Senator Mack dollarization plan Technical analysis of Mack plan is not political but based on economic theory.



There are positives and negatives. Argentina did have a dollar-backed local currency for some time. Eventually their balance of trade made it untennable. Therein lies the problem to me. First look at California. It has a major budget deficit it cannot fix. So suppose Brazil dollarized and had to default. It would be Greece on steroids.

Second, look at the EU. The PIGS cannot keep up with the rest of the EU and it will take trillions to fix it, if it can be at all. The EU is one continent, this idea would be for a hemisphere. A slow economy in Brazil might require a loose monetary policy, but high inflation in the USA might mean it needs to tighten there, Brazil would be stuck.

So my verdict is dollarization is fine for smaller countries, bad for larger ones.
Tolerance is the virtue of believing in nothing
ahiromu
ahiromu
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June 3rd, 2010 at 5:25:34 PM permalink
First of all, I think it's good to note that both Argentina and Iceland went bankrupt. Countries -are not- too big to fail.

Secondly, I think it's ok to let other countries use our currency as long as they understand the risks. If we incur a debt, which is our legal right and in some cases is a good option, they must accept that their dollar will be worth less without getting anything for it. Most of these countries tried to "print their way" out of debt, technically speaking "monetize" it. For a good portion of time these countries were able to live significantly beyond their means through inflation, or what Reagan liked to call the "invisible tax". They would in essence be forced to work like our individual states do, balancing their budget every year. So as long as they accept this concept I do not care... but I don't want to be on the line for another country bitching to us about monetizing some of our debt when it is our best option. In fact, if the dollar was adopted by all of North/South America we could cheat other countries by monetizing our debt and it wouldn't affect us like it should.
Its - Possessive; It's - "It is" / "It has"; There - Location; Their - Possessive; They're - "They are"
ahiromu
ahiromu
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June 3rd, 2010 at 5:33:00 PM permalink
Also, somebody might know more about this, but I have heard rumors that George Soros has done legally-questionable currency trading. On wiki he is listed as many thing such as a philanthropist and political activist (he's a hard-left socialist) and it also says that he's a Hungarian-American currency speculator.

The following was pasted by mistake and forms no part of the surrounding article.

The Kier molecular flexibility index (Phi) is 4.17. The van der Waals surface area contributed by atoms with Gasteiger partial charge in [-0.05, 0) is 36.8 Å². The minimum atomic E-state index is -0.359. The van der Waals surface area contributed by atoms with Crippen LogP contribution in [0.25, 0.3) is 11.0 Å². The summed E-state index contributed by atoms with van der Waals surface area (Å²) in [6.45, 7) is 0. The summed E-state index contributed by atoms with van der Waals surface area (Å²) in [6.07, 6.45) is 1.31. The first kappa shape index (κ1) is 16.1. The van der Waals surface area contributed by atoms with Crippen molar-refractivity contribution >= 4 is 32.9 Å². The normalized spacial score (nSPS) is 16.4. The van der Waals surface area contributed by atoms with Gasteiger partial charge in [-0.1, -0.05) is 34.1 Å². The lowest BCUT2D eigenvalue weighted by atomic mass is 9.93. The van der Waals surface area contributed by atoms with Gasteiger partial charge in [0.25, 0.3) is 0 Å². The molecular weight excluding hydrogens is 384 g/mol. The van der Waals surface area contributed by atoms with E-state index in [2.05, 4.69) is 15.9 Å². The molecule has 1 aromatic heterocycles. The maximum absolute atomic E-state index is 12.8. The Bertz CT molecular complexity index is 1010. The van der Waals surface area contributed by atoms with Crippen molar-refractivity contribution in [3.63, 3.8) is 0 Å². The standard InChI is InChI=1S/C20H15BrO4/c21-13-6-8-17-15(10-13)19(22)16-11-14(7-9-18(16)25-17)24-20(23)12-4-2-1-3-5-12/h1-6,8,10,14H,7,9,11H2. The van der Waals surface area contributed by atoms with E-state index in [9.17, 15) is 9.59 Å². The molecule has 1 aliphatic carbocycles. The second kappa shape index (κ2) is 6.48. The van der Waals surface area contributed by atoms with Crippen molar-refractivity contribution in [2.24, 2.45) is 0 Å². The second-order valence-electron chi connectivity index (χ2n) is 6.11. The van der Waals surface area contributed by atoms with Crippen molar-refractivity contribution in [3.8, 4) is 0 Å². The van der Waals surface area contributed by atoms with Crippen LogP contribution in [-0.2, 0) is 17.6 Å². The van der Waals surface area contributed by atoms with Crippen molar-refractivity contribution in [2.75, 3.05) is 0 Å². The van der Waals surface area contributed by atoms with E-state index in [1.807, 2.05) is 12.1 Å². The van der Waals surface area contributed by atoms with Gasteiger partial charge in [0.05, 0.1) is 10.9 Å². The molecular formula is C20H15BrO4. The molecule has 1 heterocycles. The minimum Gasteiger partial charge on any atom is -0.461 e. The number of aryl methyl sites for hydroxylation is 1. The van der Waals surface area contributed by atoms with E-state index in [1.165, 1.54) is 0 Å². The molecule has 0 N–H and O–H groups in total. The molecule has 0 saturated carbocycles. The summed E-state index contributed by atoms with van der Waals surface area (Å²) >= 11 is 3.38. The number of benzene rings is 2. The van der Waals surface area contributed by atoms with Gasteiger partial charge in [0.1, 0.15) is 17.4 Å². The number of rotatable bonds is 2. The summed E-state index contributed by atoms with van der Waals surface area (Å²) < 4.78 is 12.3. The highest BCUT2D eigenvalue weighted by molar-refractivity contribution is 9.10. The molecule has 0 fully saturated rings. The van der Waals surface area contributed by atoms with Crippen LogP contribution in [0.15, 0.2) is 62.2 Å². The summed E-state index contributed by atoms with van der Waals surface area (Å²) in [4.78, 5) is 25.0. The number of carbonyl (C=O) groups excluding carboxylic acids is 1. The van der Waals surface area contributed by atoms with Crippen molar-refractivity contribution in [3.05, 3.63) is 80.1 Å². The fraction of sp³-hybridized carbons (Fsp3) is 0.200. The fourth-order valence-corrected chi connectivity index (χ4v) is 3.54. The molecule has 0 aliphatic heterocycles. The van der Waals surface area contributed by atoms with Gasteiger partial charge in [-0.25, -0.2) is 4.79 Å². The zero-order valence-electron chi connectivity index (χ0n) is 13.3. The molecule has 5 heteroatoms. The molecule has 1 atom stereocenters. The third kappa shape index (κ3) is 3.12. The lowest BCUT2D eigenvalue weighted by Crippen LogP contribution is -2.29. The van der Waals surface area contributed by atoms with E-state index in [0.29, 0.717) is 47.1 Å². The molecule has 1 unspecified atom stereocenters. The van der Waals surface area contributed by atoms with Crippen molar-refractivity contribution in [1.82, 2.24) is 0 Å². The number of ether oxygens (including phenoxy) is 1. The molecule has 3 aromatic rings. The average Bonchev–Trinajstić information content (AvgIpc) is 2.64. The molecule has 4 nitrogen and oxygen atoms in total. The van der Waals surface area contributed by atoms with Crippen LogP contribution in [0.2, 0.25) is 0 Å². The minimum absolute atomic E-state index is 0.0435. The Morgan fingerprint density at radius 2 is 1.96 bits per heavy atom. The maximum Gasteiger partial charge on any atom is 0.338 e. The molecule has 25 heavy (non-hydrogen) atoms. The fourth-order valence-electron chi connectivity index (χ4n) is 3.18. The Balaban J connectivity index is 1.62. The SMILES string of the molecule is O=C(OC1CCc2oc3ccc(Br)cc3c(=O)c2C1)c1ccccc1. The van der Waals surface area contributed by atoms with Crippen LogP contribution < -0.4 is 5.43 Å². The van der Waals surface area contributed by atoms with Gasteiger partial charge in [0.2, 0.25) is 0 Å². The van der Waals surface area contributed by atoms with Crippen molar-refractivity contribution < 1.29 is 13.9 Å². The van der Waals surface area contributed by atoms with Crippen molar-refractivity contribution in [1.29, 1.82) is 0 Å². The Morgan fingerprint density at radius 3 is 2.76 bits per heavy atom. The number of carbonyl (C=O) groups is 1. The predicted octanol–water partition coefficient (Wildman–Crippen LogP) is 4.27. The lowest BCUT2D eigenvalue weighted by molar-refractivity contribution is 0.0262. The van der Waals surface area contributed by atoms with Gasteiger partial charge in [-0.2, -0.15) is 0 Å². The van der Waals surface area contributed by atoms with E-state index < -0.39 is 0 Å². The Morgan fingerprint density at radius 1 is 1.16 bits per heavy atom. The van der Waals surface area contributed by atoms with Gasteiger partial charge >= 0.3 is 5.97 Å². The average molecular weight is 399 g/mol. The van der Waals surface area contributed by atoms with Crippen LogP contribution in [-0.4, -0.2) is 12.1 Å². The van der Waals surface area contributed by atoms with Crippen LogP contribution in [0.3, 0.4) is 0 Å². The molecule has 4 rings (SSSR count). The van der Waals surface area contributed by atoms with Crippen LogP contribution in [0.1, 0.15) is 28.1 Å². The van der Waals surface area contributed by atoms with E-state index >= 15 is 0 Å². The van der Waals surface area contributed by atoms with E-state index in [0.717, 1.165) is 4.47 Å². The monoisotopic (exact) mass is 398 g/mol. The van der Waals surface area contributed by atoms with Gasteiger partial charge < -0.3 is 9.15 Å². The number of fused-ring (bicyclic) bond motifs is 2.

http://finance.yahoo.com/q/bc?s=USDHUF=X&t=5y&l=off&z=m&q=l&c=

If he got in during mid-08, he's making a good chunk of change.
Its - Possessive; It's - "It is" / "It has"; There - Location; Their - Possessive; They're - "They are"
pacomartin
pacomartin
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June 3rd, 2010 at 7:11:57 PM permalink
Quote: AZDuffman


There are positives and negatives. Argentina did have a dollar-backed local currency for some time. Eventually their balance of trade made it untennable. Therein lies the problem to me. First look at California. It has a major budget deficit it cannot fix. So suppose Brazil dollarized and had to default. It would be Greece on steroids.

Second, look at the EU. The PIGS cannot keep up with the rest of the EU and it will take trillions to fix it, if it can be at all. The EU is one continent, this idea would be for a hemisphere. A slow economy in Brazil might require a loose monetary policy, but high inflation in the USA might mean it needs to tighten there, Brazil would be stuck.

So my verdict is dollarization is fine for smaller countries, bad for larger ones.



Argentina had a currency where the exchange rate was fixed 1:1 with the US dollar. It was not dollar-backed. It debated about dollarizing, but rejected the idea. When they removed the fix, it dropped to roughly 4 peso to the dollar today.

I agree that the three major currencies in western hemisphere probably would not switch (Canada, Mexico, Brazil). Under the Mack plan the decision would be purely national. They would prefer to control their own monetary policy.

Unlike the EU where the PIGS could destabilize the currency, it is unlikely that any small country in Western Hemisphere would have any effect on the dollar. For one thing they are not part of the federal reserve board and have no say in monetary policy.


When countries run up too much debt, historically there are four ways out.
1) Devalue Currency
2) Lower Interest Rates
3) Print Money
4) Buy Up Debt

Now the PIGS can't do any of those things, and neither will a small western hemisphere country that adopts the dollar. The problem from the perspective of the small WH country is that the USA is free to do all of these things regardless of how it affects there country.